However, outright war was only the last resort of the Jewish octopus. Its main means of influence against Germany was economic. And it is here that the two strands of this reinterpretation of Hitler’s strategy in 1939 reconnect. Few historians read the speech of January 30th from end to end. This is understandable. Padded with much of the usual Hitlerine boilerplate, it was an exhausting performance even by his standards. However, a casual inspection of the text is enough to reveal that a large part, building up to the famous threat against European Jewry, was taken up with a discussion of Germany’s economic problems, offering a tacit justification of Hitler’s decision ten days earlier to sack Hjalmar Schacht, the widely respected head of the Reichsbank, and to replace him with Walther Funk, a Nazi flunky. This move to assert unified command by the Party, and by implication by the Führer himself, was necessitated, according to Hitler, by the dire situation in which Germany found itself. After the exhaustion of the Austrian windfall during 1938, Germany’s foreign exchange reserves were again in danger of complete exhaustion, a point acknowledged by Goering as early as November 1938. In response to this situation Hitler demanded that every German must direct their full energies towards a new production drive that would enable the Third Reich to square the circle: both to continue its armaments programme and to ensure the necessary exports. Germany, Hitler declared, faced a stark choice ‘to live, i.e. to export, or to die’. The Führer had not spoken in such dire tones about the economic situation at any point since his accession to power, not in 1934 or even in 1936. And who were the main culprits behind this situation of economic emergency? The enemies of Germany in the West, who, egged on by their Jewish backers, closed their borders to German exports and through political and economic pressure sought to deny Germany access to such potentially lucrative markets as Latin America.

At this crucial moment in Hitler’s regime it was racial ideology that provided the bridge between his strategic assessment and his understanding of Germany’s economic difficulties. To stress ideological impulses with regard to Hitler’s foreign policy in 1939 may seem paradoxical in light of the fact that Hitler ended up going to war against Britain in alliance with the Soviet Union, the reverse of the alliance he had called for in Mein Kampf. However, the core of his ideology was not a particular alliance scheme, but a world view based on the idea of implacable racial struggle. In 1938 the locus of the anti-German conspiracy appeared to have shifted across the Atlantic and it was that in turn which added such menace to the precarious balance of the arms race and the chronic problems of Germany’s balance of international payments. The Germans were well aware that over the winter of 1938-39 French procurement officials had been in America inspecting the latest generation of Boeing bombers. It was no secret that Roosevelt was anxious to get Congress to modify America’s restrictive legislation on arms exports to friendly democracies. In contrast, US-German economic relations, once the rock on which Weimar democracy had been based, were at an all-time low. They plumbed even further depths on  March 18th, 1939, when in response to the occupation of Prague, Roosevelt imposed punitive tariffs on imports from Germany.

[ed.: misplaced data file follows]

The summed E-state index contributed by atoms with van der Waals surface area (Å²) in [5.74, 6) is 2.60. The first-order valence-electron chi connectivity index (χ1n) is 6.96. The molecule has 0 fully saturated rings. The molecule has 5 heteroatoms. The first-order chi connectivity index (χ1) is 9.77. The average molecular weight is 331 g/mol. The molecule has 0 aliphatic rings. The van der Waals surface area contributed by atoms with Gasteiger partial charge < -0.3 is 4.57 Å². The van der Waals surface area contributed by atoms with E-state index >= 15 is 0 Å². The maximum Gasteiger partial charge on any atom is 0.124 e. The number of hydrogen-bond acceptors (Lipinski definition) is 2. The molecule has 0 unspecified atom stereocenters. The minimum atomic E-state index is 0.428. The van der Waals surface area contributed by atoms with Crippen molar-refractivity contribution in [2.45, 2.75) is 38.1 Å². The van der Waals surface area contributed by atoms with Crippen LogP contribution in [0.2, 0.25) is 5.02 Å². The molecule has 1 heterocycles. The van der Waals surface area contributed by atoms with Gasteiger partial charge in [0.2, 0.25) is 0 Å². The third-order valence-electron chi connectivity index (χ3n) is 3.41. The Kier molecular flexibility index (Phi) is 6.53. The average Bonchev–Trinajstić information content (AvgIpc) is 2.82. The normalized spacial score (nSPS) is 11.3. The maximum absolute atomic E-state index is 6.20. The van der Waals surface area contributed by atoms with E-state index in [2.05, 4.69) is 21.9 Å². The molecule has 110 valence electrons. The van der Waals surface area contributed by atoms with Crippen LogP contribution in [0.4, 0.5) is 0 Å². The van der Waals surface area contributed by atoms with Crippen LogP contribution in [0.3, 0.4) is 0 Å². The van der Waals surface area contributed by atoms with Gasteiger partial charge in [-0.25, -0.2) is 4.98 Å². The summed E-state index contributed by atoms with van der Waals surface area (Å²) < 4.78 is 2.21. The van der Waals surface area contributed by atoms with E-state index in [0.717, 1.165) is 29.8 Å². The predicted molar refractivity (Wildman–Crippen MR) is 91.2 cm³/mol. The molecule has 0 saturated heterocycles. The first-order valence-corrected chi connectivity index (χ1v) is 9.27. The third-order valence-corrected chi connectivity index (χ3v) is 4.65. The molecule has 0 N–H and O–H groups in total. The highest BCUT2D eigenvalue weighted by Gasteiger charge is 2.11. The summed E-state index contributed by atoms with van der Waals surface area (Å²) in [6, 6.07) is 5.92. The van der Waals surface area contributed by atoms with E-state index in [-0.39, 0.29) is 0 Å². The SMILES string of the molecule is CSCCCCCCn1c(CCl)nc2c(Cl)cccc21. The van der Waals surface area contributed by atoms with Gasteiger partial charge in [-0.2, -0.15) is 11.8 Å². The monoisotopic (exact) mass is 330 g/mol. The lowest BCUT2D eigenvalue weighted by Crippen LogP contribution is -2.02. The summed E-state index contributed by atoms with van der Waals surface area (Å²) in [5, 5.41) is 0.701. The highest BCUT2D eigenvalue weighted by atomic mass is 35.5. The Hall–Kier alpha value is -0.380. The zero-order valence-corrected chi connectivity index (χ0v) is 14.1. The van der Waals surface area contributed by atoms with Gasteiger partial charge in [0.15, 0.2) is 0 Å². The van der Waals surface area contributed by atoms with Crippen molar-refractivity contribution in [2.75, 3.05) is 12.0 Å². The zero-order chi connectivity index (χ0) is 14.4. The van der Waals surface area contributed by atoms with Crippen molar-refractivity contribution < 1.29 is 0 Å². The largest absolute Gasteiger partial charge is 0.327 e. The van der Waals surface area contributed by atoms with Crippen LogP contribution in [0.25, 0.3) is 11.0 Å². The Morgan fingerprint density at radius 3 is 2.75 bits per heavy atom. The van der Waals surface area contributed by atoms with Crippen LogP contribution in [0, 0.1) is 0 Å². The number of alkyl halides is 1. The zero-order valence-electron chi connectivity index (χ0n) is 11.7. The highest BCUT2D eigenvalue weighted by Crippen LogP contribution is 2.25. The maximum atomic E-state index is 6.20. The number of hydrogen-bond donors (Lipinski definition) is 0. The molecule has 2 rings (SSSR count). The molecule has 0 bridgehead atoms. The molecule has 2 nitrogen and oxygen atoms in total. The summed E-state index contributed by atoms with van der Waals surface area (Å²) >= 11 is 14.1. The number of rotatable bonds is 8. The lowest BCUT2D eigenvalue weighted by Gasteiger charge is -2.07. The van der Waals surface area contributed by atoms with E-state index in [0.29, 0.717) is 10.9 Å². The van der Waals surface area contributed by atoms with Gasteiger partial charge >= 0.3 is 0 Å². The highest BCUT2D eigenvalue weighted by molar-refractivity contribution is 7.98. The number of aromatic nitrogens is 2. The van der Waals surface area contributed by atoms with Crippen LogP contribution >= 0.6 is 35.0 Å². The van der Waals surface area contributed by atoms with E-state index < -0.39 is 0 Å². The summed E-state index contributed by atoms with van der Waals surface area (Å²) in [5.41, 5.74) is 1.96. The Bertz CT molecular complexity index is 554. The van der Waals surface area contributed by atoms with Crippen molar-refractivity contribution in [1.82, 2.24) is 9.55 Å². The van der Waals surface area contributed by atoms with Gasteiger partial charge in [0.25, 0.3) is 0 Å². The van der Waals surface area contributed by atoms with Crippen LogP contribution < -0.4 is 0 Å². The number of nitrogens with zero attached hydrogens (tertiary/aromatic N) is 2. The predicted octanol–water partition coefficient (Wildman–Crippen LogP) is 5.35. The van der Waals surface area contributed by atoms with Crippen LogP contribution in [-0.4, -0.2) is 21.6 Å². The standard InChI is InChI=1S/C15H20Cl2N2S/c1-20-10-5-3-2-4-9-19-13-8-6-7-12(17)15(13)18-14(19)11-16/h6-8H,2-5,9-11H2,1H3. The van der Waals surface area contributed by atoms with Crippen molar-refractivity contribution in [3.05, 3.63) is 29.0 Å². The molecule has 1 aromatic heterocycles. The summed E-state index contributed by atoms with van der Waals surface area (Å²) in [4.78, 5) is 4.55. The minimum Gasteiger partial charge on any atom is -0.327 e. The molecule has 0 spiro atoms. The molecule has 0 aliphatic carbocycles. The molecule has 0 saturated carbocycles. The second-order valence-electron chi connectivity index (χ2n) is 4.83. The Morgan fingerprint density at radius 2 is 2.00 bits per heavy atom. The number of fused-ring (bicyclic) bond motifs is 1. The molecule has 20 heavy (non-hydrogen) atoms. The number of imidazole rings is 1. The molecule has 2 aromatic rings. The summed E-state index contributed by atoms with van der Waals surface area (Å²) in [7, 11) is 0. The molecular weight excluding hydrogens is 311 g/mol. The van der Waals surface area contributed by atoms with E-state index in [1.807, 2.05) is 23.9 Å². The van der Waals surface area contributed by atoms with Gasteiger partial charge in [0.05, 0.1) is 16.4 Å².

It was America’s increasingly obvious alignment with the Western democracies, an alignment that was more ideological than practical at this point, which gave such extreme urgency to the question of the arms race. In May 1939 the leading economic expert of the Wehrmacht compiled an assessment of the overall armaments effort of the major global powers which showed that with the United States expending a mere 2 per cent of its national income on armaments, the ‘three democracies’ were already outspending Germany and Italy combined. To a conventional strategic thinker this kind of calculation might suggest that any large-scale war was a losing proposition for Germany. But Hitler’s reaction to the economic difficulties of 1939 cannot be understood in such terms. He viewed the situation through the lens of his racial ideology. And this dictated that conflict was inevitable. He might have wished, as he suggested in the famous Hossbach memorandum of November 1937, to fight a ‘big war’ against Britain and France at a moment of his choosing at some point in the early 1940s, but by early 1939 the pace of events had rendered such long-term plans impractical. With America, France and Britain appearing to draw ever closer together, there was no time to lose. If Hitler’s sworn enemies were improvising, so would he. It was time, as he famously put it to Goering in August 1939, to play vabanque, to wager everything. Otherwise, faced by a global coalition animated by its implacable Jewish enemies, Germany would face certain ruin.


Adam Tooze is senior lecturer in history at the University of Cambridge. He is Director of Studies at Jesus College and the author of Wages of Destruction: The Making and Breaking of the Nazi Economy (Penguin, 2006).